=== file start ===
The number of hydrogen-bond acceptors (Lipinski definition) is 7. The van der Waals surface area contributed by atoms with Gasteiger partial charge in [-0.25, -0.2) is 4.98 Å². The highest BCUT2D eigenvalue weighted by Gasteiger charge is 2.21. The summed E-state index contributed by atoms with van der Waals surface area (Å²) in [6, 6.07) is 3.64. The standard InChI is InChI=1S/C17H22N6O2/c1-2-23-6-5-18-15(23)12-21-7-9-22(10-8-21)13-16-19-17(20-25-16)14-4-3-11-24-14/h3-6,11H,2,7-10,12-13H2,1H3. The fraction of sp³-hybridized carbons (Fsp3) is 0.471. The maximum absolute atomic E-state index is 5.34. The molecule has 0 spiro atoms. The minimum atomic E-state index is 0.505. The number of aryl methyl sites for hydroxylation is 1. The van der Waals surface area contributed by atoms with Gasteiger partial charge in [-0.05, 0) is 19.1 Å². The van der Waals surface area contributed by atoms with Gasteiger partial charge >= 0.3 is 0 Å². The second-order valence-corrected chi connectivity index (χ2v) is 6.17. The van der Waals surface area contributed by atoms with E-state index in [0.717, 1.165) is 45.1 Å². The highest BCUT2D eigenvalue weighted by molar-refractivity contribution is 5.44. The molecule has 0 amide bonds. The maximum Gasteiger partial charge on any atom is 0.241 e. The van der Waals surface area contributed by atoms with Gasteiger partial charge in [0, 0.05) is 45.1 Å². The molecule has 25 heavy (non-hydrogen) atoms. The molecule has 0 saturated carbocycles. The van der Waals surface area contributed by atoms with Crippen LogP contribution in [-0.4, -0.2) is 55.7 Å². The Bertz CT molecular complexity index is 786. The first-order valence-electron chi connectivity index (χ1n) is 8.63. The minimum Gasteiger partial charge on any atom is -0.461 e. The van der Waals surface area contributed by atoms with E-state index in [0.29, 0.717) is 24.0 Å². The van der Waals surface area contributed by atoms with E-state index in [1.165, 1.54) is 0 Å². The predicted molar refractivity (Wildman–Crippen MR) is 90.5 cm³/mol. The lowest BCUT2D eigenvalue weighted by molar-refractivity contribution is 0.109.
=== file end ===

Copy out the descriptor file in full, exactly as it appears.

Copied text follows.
The number of hydrogen-bond acceptors (Lipinski definition) is 7. The van der Waals surface area contributed by atoms with Gasteiger partial charge in [-0.25, -0.2) is 4.98 Å². The highest BCUT2D eigenvalue weighted by Gasteiger charge is 2.21. The summed E-state index contributed by atoms with van der Waals surface area (Å²) in [6, 6.07) is 3.64. The standard InChI is InChI=1S/C17H22N6O2/c1-2-23-6-5-18-15(23)12-21-7-9-22(10-8-21)13-16-19-17(20-25-16)14-4-3-11-24-14/h3-6,11H,2,7-10,12-13H2,1H3. The fraction of sp³-hybridized carbons (Fsp3) is 0.471. The maximum absolute atomic E-state index is 5.34. The molecule has 0 spiro atoms. The minimum atomic E-state index is 0.505. The number of aryl methyl sites for hydroxylation is 1. The van der Waals surface area contributed by atoms with Gasteiger partial charge in [-0.05, 0) is 19.1 Å². The van der Waals surface area contributed by atoms with Gasteiger partial charge >= 0.3 is 0 Å². The second-order valence-corrected chi connectivity index (χ2v) is 6.17. The van der Waals surface area contributed by atoms with E-state index in [0.717, 1.165) is 45.1 Å². The highest BCUT2D eigenvalue weighted by molar-refractivity contribution is 5.44. The molecule has 0 amide bonds. The maximum Gasteiger partial charge on any atom is 0.241 e. The van der Waals surface area contributed by atoms with Gasteiger partial charge in [0, 0.05) is 45.1 Å². The molecule has 25 heavy (non-hydrogen) atoms. The molecule has 0 saturated carbocycles. The van der Waals surface area contributed by atoms with Crippen LogP contribution in [-0.4, -0.2) is 55.7 Å². The Bertz CT molecular complexity index is 786. The first-order valence-electron chi connectivity index (χ1n) is 8.63. The minimum Gasteiger partial charge on any atom is -0.461 e. The van der Waals surface area contributed by atoms with E-state index in [0.29, 0.717) is 24.0 Å². The van der Waals surface area contributed by atoms with E-state index in [1.165, 1.54) is 0 Å². The predicted molar refractivity (Wildman–Crippen MR) is 90.5 cm³/mol. The lowest BCUT2D eigenvalue weighted by molar-refractivity contribution is 0.109.